Some 700,000 UK households used a food bank in the year prior to the coronavirus outbreak, according to estimates from a study on food poverty.
This represents 2.5% of all UK households between 2019-20, the Trussell Trust said, with food bank users at the start of last year living on just £248 a month on average after paying for their housing.
The charity said hunger in the UK is not about food but about people not having enough money for the basics, with this amount needing to cover energy and water costs, council tax, food, and other essentials.
Its State of Hunger 2021 report found that 95% of those who needed help from Trussell Trust food banks in early 2020 were living in destitution – unable to afford to eat and stay warm and dry.
More than six in 10 working age people referred to a food bank were disabled, and single parent families were also more likely to need help, making up almost a fifth (18%) of referrals.
At the middle of the year, nine in 10 households at food banks were in debt, while six in 10 had arrears on bills and owed money on loans.
And almost half (47%) of people using food banks were in debt to the Department for Work and Pensions (DWP).
People experiencing poor mental health referred to Trussell Trust food banks grew from around half (51%) in early 2020 to almost three quarters (72%) in mid-2020.
The research, commissioned by the Trussell Trust and carried out by Heriot-Watt University, examined the groups disproportionately affected by hunger and the drivers behind food bank use.
Researchers surveyed 716 food bank users, 323 referral agencies, 20 managers, carried out in-depth interviews and conducted an additional survey of 436 people who used a food bank in summer 2020.
The main reason people had such low income was due to benefits payments not covering the cost of living, according to the research.
This was more often than not due to systemic issues such as the five-week wait before receiving a first Universal Credit payment and low payments.
The charity said more people than ever are likely to need welfare help, and that the £20 increase to Universal Credit, temporarily introduced during the pandemic, should be made permanent.
The findings will be discussed by panellists including former government adviser on social policy Dame Louise Casey and Tory peer Baroness Philippa Stroud, chief executive of the Legatum Institute, at an All-Party Parliamentary Group event on destitution on Thursday.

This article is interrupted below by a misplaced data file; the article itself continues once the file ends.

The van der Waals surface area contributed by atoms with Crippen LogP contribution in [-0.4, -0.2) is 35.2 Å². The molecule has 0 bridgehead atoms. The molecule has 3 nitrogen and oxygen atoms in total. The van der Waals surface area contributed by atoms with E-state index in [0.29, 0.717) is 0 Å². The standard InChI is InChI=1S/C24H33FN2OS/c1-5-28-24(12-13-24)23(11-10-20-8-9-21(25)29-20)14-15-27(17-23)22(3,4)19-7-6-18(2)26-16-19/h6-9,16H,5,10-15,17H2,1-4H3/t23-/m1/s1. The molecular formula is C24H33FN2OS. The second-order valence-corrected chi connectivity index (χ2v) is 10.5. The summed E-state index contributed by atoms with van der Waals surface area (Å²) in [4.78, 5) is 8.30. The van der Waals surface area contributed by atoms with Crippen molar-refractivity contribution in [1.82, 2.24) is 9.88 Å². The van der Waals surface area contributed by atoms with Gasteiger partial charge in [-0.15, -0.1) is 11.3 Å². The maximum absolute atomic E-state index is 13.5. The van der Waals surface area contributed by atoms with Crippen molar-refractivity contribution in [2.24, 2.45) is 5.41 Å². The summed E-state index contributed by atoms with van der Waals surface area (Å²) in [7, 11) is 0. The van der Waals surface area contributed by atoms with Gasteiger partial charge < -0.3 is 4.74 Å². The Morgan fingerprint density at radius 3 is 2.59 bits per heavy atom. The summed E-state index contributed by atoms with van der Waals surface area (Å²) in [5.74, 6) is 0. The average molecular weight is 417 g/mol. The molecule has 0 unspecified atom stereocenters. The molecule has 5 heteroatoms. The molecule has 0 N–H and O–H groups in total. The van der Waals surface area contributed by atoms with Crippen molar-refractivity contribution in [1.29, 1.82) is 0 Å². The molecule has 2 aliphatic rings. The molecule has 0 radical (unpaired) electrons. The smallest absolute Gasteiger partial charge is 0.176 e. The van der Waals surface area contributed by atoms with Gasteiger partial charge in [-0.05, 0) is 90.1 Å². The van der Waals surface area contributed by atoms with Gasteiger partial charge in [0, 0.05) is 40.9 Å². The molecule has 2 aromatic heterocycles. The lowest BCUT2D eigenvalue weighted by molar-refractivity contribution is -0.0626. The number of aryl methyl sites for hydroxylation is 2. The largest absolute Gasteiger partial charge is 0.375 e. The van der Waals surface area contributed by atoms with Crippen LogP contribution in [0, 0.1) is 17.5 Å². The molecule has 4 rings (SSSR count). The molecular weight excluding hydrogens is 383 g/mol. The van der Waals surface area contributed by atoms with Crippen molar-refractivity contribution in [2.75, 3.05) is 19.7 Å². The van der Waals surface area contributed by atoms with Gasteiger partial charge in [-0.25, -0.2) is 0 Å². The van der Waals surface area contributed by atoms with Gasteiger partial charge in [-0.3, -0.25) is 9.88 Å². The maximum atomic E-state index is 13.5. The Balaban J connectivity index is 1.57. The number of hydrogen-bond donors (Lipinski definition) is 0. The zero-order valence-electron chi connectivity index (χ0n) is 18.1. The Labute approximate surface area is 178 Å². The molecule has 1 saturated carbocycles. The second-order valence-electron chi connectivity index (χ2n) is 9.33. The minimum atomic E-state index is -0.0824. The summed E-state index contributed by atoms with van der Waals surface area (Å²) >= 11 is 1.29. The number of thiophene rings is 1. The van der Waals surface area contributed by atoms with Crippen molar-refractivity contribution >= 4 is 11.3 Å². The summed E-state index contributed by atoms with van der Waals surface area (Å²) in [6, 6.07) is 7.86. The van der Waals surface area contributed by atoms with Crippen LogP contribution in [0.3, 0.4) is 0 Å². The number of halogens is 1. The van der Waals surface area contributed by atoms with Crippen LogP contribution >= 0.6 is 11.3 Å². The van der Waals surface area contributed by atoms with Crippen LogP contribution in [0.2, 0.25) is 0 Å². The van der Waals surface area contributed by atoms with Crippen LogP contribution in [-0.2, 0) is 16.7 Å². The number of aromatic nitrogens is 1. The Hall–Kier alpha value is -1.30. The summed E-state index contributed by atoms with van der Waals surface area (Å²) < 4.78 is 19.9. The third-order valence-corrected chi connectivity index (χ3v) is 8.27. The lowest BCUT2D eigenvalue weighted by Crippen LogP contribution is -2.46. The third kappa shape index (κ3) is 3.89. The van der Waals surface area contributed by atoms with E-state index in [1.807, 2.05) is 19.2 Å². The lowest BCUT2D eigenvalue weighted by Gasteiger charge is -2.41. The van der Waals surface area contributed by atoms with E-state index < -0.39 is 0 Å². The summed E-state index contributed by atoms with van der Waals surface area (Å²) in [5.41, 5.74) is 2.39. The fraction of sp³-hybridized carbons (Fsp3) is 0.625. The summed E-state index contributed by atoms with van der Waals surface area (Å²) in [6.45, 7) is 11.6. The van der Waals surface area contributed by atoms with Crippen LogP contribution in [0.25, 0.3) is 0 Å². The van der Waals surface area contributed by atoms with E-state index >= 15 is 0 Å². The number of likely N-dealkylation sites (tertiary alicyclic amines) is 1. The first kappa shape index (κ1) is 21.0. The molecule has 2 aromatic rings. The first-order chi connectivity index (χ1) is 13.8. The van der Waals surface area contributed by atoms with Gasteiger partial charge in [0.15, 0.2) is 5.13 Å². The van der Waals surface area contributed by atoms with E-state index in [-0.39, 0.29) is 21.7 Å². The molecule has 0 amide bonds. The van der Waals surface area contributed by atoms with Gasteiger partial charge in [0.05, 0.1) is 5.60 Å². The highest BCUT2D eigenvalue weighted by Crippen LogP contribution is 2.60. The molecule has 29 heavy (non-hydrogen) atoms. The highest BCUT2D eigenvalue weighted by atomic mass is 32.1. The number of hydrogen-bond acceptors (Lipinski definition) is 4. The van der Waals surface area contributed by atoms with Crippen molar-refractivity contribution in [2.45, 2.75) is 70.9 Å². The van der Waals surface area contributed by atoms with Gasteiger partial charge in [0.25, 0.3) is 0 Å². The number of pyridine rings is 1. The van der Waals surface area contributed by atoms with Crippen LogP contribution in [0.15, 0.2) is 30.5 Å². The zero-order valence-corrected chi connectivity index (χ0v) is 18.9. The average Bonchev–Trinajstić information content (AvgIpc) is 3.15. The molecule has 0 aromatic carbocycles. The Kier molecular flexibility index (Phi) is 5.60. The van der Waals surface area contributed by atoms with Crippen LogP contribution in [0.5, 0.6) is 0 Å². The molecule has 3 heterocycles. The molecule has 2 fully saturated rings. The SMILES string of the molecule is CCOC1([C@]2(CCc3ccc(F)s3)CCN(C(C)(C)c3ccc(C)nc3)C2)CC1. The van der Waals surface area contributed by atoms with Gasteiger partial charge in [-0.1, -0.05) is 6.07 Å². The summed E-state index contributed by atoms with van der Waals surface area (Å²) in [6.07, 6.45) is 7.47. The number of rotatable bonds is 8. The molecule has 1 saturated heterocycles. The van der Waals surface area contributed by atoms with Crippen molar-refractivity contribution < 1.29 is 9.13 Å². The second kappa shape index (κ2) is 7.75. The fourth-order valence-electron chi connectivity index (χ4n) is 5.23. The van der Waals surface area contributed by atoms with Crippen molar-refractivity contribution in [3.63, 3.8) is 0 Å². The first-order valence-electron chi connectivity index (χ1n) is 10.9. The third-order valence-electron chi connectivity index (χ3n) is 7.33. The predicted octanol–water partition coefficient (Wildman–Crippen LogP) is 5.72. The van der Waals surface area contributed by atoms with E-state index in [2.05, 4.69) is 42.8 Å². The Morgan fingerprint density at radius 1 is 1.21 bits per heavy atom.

Trussell Trust chief executive Emma Revie said the Government must prioritise ending the need for food banks.
She said: “How can anyone in this country stay warm and dry and buy food on just £248 a month after rent?
“People struggling in extreme poverty are pushed to the doors of food banks because they do not have enough money to survive.
“Hunger in the UK isn’t about food – it’s about people not being able to afford the basics.
“We know we can change this. We need to change the conversation around poverty and take action together.”
Dame Louise said the research was “deeply worrying”, adding: “We have to stand together as we pull through this pandemic and not leave people behind, forced to rely on food banks and handouts to keep going.
“That is an abject failure by Government and all of us. Food aid should be a one-off in the UK, not a new form of charity.
“It is in this Government’s gift to end hunger, but it warrants a concerted cross-Government and cross-party action – a plan to end the need for food banks, delivered as an urgent priority.”
A Government spokesman said: “We are already supporting families who are most in need, spending billions more on welfare and planning a long-term route out of poverty by protecting jobs through furlough and helping people find new work through our Plan for Jobs.
“We also introduced our £269 million Covid Local Support Grant to help children and families stay warm and well-fed throughout the pandemic.”
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